When one door closes, another door opens.

As the Nuggets have committed to changing their identity to become a defensive team, there have been several ramifications. The most important of those: the Nuggets have become an elite defense. Don’t let numbers against bad teams in situations when Denver wasn’t fully engaged fool anyone. When the going has gotten tough against tough competition (or at least what was thought to be tough competition at the time), the Nuggets have locked in. Against the Portland Trail Blazers to open the year, the Nuggets allowed a 99.0 defensive rating and just 100 points overall. Against the Houston Rockets, the Nuggets allowed a 97.9 defensive rating, limiting MVP candidate James Harden to his second lowest point total of the season. Against the Boston Celtics, an elite eastern conference opponent, the Nuggets allowed just a 95.8 defensive rating and allowing the Nuggets offense to basically take the night off.

But that’s the key to everything this season: in moments where Denver’s defense has reigned supreme, their offense has generally struggled. Denver’s five best defensive performances have also coincided with four of their five worst offensive performances of the year. Denver’s best performance against the Minnesota Timberwolves on a Sunday matinee? That was their worst offensive performance. When Denver has tried to tun things around offensively, their defense has generally slipped:

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50th percentile in the above cases is average, and so far, the Nuggets have had only four defensive performances below the 70th percentile in Cleaning the Glass’ database of game logs. The only games in which Denver actually lost have been when the defense falls below the 20th percentile. Even strong offense performances have been unable to stem that tide.

But notice the frequency of wins in the top left quadrant? That represents Denver’s formula while the offense hasn’t worked thus far. Denver can control their defensive output in those cases, and they have done so at a high level. There’s a reason why all of those games have been wins, and head coach Michael Malone would be proud.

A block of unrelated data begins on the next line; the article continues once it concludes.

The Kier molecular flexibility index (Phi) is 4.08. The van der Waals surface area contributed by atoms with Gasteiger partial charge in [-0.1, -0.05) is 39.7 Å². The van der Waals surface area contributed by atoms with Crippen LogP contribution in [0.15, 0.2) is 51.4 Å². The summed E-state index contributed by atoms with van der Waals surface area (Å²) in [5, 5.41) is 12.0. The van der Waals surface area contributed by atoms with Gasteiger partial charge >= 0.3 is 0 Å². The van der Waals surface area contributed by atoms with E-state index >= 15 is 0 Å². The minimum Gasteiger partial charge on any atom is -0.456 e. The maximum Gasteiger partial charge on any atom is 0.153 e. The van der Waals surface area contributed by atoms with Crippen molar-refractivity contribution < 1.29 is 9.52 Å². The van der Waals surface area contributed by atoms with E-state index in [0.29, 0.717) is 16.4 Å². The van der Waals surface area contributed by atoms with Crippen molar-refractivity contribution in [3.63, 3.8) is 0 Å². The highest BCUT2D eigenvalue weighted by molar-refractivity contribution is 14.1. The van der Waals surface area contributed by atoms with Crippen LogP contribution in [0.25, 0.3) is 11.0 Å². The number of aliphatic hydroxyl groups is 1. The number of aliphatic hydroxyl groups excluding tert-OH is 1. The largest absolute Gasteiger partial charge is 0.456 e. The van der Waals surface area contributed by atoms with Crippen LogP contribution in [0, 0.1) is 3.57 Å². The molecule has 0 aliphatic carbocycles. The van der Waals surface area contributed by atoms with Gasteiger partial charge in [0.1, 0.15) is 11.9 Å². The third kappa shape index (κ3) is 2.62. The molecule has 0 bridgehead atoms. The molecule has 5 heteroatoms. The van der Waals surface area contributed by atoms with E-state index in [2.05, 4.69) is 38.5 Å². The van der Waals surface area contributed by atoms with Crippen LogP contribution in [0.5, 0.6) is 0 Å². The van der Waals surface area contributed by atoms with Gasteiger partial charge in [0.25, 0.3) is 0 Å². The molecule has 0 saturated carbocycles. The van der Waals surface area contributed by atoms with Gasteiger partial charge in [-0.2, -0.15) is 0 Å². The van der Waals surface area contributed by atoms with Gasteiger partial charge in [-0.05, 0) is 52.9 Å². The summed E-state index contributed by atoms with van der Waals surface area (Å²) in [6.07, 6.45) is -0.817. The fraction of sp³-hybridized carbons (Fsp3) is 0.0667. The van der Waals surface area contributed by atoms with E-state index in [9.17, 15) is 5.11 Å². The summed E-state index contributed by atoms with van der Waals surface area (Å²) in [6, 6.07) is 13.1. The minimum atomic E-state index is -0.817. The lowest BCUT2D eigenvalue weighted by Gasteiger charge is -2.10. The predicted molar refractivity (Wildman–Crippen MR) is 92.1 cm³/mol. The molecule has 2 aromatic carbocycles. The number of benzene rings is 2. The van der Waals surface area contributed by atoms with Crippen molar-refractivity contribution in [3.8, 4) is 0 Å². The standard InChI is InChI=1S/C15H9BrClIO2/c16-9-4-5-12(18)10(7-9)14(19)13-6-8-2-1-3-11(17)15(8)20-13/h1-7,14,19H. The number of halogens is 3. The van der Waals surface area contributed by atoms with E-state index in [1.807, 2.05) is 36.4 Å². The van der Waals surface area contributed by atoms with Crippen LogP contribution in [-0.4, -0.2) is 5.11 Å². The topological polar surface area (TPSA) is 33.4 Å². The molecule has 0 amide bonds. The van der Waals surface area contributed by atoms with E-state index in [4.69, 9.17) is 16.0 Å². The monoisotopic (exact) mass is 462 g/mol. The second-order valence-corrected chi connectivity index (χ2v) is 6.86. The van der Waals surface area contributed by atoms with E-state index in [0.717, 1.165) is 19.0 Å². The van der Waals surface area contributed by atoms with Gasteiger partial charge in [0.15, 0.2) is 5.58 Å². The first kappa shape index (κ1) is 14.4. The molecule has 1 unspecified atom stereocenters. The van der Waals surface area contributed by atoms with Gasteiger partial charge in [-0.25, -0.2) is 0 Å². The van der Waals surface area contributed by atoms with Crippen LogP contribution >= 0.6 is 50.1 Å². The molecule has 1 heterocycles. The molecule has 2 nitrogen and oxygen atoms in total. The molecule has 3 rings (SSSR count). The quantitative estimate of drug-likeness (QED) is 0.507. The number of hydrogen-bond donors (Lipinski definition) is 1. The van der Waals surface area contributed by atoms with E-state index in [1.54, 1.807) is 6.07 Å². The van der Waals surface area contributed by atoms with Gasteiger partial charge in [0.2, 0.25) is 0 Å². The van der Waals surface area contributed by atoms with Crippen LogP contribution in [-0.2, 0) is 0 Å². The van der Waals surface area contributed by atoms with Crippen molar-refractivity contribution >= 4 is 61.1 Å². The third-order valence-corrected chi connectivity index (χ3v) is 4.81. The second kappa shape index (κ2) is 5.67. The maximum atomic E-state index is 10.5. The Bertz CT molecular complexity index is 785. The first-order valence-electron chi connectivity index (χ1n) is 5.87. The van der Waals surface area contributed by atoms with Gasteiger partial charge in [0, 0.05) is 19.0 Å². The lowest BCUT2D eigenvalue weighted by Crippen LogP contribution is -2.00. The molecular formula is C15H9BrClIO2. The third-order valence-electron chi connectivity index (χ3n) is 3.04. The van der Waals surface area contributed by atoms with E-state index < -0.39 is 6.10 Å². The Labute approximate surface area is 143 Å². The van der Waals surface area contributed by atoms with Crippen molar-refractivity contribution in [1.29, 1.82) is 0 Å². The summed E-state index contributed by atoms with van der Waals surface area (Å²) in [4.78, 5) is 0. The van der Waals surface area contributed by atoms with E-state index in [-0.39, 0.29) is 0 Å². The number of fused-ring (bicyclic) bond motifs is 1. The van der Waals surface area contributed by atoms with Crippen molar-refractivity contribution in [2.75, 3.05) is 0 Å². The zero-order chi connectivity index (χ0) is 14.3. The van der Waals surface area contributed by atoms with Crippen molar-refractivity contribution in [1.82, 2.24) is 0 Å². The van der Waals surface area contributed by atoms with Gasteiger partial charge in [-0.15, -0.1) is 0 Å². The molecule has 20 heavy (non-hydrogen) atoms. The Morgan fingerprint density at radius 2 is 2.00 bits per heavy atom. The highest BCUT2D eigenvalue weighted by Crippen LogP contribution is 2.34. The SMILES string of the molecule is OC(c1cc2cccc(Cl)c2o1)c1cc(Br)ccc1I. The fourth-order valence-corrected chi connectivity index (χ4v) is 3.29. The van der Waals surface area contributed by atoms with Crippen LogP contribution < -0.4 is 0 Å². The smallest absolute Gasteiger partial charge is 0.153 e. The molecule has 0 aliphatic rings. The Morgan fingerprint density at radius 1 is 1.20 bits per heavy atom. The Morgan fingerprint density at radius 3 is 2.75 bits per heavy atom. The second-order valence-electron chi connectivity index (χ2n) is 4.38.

It’s interesting that this doesn’t seem to be a one year trend either. Over the last three seasons, the Nuggets have trended up on defense and down on offense. This year, that focus seems to have gone to an extreme.

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There is perhaps no better visual to represent the Nuggets’ changing identity than the one above. At one point in time, defense was an afterthought, and the Nuggets struggled to execute basic defensive coverages to impede the most open of shots by the opposition. Now, the Nuggets are running multiple coverages, mixing up their schemes from game to game, and playing with more intensity and effort from game to game on that end. It’s something I never thought I would see after watching the 2016-17 season.

But the ultimate question remains: can the Nuggets continue playing offense and defense at a high level at the same time? Last year, the Nuggets ranked seventh offensively and tenth defensively, but they went through spurts in the season where they were elite on one end and lacking on the other. Here’s how the 2018-19 season broke down rating wise:

  • Season Opener to December 3rd (23 games): Offensive Rating – 9th, Defensive Rating – 3rd
  • December 4th to All-Star Break (34 games): Offensive Rating – 3rd, Defensive Rating – 21st
  • All-Star Break to End of Year (25 games): Offensive Rating – 22nd, Defensive Rating – 7th

Last year seems to hold a strong representation of Denver’s changing focuses throughout the season. With Gary Harris, Will Barton, and Paul Millsap out for significant time, the Nuggets were forced to change their identity in order to win games at various points in the year. With everyone back in the lineup post All-Star break though, that offense couldn’t seem to find their rhythm again.

This year, the story remains the same. The Nuggets have struggled out to a poor start offensively, with various players shooting well below average and the shot locations on the floor proving to hold some stark realities. However, part of me wonders whether the Nuggets cannot focus on implementing legitimate changes offensively without beginning to struggle on the defensive end. This has proved true from game to game this season, as three of Denver’s four best offensive performances have placed them below the 50th percentile defensively.

Can the Nuggets eventually put it all together? Or will they always be a team that specializes in one side of the court or the other?

The answer to that question directly affects their championship contention going forward.